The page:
I am very happy to share that TinyDelay is completed. With a kit price of $13.65 plus shipping this is a fun ATTiny85 based kit. The code uses an interrupt on the input pin to initiate an “on cycle”. As with all Nanohawk products it can easily be modified for other applications. The input pin header is connected to ADC2 on the ATTiny to facilitate use with sensors. The board also features a 6 pin ISP header for easy programming. Power is supplied via the durable and common USB-B jack. The relay is over-rated 10A@250V and a PCB design capacity of 4A @120V which should ensure a very long application life. For applications where direct control of AC current is being used the contact side of the relay has a resistor and capacitor filter.
The kit is available through Tindie.com, more details available here
WordPress crashed on me this evening…. things happen. It actually became very very slow and unresponsive, at which point I restarted the server. The menu structure seems messed up. Content is still there so I’m not ready to do a site restore quite yet. I will see if I can get it working. Thank you in advance your patience in the meantime.
I received word yesterday and today that the next few prototype boards are headed my way from the great folks at OSHPark. The products headed in are TinyDelay, TinyPLC Solo, and TinyTimer Kickstarter.
TinyDelay is an input sensing delay timer. Push a button and it turns on (or off) a relay for a set period of time. It’s a new product that is aimed at specific applications like exit gates or lights. Kit price will be approximately $13.50
TinyPLC Solo is a single channel Arduino compatible PLC. It has a single analog input and a single output channel. It can handle whatever logic you program into the 32k of RAM. Arduino IDE is convenient and easy to use. Kit price should be around $20.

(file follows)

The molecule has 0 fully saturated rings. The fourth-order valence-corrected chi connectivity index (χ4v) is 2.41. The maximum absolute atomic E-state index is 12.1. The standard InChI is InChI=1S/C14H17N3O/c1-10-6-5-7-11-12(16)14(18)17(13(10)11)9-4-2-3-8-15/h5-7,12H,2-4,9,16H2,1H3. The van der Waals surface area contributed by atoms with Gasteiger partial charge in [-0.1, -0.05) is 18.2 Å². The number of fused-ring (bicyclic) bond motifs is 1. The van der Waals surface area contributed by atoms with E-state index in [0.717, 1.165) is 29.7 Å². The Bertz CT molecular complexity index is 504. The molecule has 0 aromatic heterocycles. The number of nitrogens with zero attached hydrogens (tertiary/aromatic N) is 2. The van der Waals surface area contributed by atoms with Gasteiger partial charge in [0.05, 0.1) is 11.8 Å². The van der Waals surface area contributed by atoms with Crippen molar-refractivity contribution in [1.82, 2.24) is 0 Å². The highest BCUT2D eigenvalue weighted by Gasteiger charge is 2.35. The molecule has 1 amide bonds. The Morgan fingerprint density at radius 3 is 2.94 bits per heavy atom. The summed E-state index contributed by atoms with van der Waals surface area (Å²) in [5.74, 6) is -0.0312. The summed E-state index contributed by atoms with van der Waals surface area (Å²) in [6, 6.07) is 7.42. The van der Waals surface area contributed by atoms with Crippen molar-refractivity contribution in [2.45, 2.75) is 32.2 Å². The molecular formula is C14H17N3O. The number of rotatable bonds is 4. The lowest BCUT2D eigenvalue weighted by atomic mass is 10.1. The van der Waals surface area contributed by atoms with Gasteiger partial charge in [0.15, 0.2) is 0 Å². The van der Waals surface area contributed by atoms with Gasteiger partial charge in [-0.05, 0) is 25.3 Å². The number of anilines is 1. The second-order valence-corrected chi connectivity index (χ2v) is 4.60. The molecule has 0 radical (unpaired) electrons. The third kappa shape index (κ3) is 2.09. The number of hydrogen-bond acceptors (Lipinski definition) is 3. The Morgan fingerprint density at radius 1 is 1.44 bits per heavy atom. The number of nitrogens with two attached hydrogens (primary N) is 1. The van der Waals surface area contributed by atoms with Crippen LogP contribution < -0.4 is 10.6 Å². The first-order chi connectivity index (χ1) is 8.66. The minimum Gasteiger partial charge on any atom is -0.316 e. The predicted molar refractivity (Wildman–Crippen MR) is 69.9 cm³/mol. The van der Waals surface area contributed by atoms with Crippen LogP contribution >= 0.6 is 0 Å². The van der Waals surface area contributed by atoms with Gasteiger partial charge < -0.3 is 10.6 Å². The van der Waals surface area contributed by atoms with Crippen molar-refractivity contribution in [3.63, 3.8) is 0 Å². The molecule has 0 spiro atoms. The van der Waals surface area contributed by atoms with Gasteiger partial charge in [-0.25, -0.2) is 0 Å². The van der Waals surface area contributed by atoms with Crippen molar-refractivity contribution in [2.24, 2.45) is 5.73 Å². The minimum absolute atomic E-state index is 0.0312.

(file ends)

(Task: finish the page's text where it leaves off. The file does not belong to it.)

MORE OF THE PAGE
TinyTimer Kickstarter is TinyPLC with an LED Interface and buttons for field programming. It makes it easy to program run time and total cycle length for non-hackers. Kit price is about $50. The big leap in cost is due to the cost of the additional PCB space, LED Driver chip, and LEDs. The LED Driver chip alone adds $10 to the parts cost.
I sold a TinyTimer-Classic with assembly today. The assembly went fine… the testing did not. After several hours I concluded that sharing the MOSI/MISO lines was causing grief. After wrestling with several alternatives, I decided to retire TinyTimer-Classic. It will be replaced with an upgraded board called TinyPLC. This is an Atmega328 based unit and essentially rolls forward the work of TinyTimer under a more appropriate product name.
The new unit will increase in cost due to the larger PCB and the beefier Atmega328 cpu. While I regret increasing the cost of components, it is still a bargain compared to the cost of an industrial PLC.
Here is a preview of the board:
Should have the initial boards in hand at the end of the month. This is the core design involved in TinyTimer Duo and TinyTimer KS. Look for the following product developments:
TinyPLC Single (this unit)
TinyPLC Duo (TinyTimer Duo)
TinyPLC Quad (4 channel version) I have to review the pin availability, but I’m pretty sure this is do-able.